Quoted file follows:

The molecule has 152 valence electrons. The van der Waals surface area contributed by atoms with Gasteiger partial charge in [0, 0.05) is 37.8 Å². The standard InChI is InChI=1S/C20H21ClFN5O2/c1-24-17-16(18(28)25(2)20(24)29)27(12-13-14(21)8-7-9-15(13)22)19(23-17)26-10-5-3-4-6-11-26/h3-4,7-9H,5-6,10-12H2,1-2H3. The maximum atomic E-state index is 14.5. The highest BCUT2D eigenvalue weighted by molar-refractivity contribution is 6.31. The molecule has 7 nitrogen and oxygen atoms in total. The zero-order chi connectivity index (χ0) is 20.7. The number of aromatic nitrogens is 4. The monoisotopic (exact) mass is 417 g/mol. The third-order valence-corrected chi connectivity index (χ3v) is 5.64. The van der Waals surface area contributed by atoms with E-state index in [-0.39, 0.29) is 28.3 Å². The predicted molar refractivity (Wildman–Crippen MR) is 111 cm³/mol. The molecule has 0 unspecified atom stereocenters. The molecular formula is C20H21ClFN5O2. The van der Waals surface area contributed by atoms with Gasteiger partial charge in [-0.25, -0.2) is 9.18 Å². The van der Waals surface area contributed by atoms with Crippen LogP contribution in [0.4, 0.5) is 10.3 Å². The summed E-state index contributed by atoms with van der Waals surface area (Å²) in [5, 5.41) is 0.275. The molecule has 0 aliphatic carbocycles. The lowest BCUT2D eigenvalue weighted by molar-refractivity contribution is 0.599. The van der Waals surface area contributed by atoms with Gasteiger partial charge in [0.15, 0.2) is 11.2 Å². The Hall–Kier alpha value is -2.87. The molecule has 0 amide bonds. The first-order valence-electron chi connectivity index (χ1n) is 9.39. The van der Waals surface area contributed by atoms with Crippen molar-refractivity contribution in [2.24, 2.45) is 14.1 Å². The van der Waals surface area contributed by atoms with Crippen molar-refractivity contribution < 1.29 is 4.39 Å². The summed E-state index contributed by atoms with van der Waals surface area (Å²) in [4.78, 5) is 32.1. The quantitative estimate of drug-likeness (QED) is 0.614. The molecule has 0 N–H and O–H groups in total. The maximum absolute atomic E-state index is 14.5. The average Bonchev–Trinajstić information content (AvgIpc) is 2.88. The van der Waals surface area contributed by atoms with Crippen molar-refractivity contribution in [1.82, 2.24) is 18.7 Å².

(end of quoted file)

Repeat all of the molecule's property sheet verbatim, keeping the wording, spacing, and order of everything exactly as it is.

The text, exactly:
The molecule has 152 valence electrons. The van der Waals surface area contributed by atoms with Gasteiger partial charge in [0, 0.05) is 37.8 Å². The standard InChI is InChI=1S/C20H21ClFN5O2/c1-24-17-16(18(28)25(2)20(24)29)27(12-13-14(21)8-7-9-15(13)22)19(23-17)26-10-5-3-4-6-11-26/h3-4,7-9H,5-6,10-12H2,1-2H3. The maximum atomic E-state index is 14.5. The highest BCUT2D eigenvalue weighted by molar-refractivity contribution is 6.31. The molecule has 7 nitrogen and oxygen atoms in total. The zero-order chi connectivity index (χ0) is 20.7. The number of aromatic nitrogens is 4. The monoisotopic (exact) mass is 417 g/mol. The third-order valence-corrected chi connectivity index (χ3v) is 5.64. The van der Waals surface area contributed by atoms with E-state index in [-0.39, 0.29) is 28.3 Å². The predicted molar refractivity (Wildman–Crippen MR) is 111 cm³/mol. The molecule has 0 unspecified atom stereocenters. The molecular formula is C20H21ClFN5O2. The van der Waals surface area contributed by atoms with Gasteiger partial charge in [-0.25, -0.2) is 9.18 Å². The van der Waals surface area contributed by atoms with Crippen LogP contribution in [0.4, 0.5) is 10.3 Å². The summed E-state index contributed by atoms with van der Waals surface area (Å²) in [5, 5.41) is 0.275. The molecule has 0 aliphatic carbocycles. The lowest BCUT2D eigenvalue weighted by molar-refractivity contribution is 0.599. The van der Waals surface area contributed by atoms with Gasteiger partial charge in [0.15, 0.2) is 11.2 Å². The Hall–Kier alpha value is -2.87. The molecule has 0 amide bonds. The first-order valence-electron chi connectivity index (χ1n) is 9.39. The van der Waals surface area contributed by atoms with Crippen molar-refractivity contribution in [2.24, 2.45) is 14.1 Å². The van der Waals surface area contributed by atoms with Crippen molar-refractivity contribution < 1.29 is 4.39 Å². The summed E-state index contributed by atoms with van der Waals surface area (Å²) in [4.78, 5) is 32.1. The quantitative estimate of drug-likeness (QED) is 0.614. The molecule has 0 N–H and O–H groups in total. The maximum absolute atomic E-state index is 14.5. The average Bonchev–Trinajstić information content (AvgIpc) is 2.88. The van der Waals surface area contributed by atoms with Crippen molar-refractivity contribution in [1.82, 2.24) is 18.7 Å².